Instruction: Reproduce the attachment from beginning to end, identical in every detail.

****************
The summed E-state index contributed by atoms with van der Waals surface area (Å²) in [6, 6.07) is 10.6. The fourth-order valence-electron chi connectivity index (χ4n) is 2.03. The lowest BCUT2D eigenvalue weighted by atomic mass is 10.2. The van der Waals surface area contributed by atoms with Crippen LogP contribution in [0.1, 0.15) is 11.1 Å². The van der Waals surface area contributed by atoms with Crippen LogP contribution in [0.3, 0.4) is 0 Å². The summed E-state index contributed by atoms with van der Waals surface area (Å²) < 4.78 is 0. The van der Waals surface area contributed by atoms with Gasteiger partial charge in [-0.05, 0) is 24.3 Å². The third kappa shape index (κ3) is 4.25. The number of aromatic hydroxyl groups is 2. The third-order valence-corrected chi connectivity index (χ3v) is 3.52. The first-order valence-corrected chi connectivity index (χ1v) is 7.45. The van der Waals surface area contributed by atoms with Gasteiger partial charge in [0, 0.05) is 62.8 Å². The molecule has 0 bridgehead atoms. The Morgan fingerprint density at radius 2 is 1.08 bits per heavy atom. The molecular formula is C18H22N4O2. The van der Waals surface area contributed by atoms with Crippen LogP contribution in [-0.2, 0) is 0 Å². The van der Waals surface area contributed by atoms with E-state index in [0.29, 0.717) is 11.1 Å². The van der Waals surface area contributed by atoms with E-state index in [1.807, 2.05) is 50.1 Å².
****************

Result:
The summed E-state index contributed by atoms with van der Waals surface area (Å²) in [6, 6.07) is 10.6. The fourth-order valence-electron chi connectivity index (χ4n) is 2.03. The lowest BCUT2D eigenvalue weighted by atomic mass is 10.2. The van der Waals surface area contributed by atoms with Crippen LogP contribution in [0.1, 0.15) is 11.1 Å². The van der Waals surface area contributed by atoms with Crippen LogP contribution in [0.3, 0.4) is 0 Å². The summed E-state index contributed by atoms with van der Waals surface area (Å²) < 4.78 is 0. The van der Waals surface area contributed by atoms with Gasteiger partial charge in [-0.05, 0) is 24.3 Å². The third kappa shape index (κ3) is 4.25. The number of aromatic hydroxyl groups is 2. The third-order valence-corrected chi connectivity index (χ3v) is 3.52. The first-order valence-corrected chi connectivity index (χ1v) is 7.45. The van der Waals surface area contributed by atoms with Gasteiger partial charge in [0, 0.05) is 62.8 Å². The molecule has 0 bridgehead atoms. The Morgan fingerprint density at radius 2 is 1.08 bits per heavy atom. The molecular formula is C18H22N4O2. The van der Waals surface area contributed by atoms with Crippen LogP contribution in [-0.2, 0) is 0 Å². The van der Waals surface area contributed by atoms with E-state index in [0.29, 0.717) is 11.1 Å². The van der Waals surface area contributed by atoms with E-state index in [1.807, 2.05) is 50.1 Å².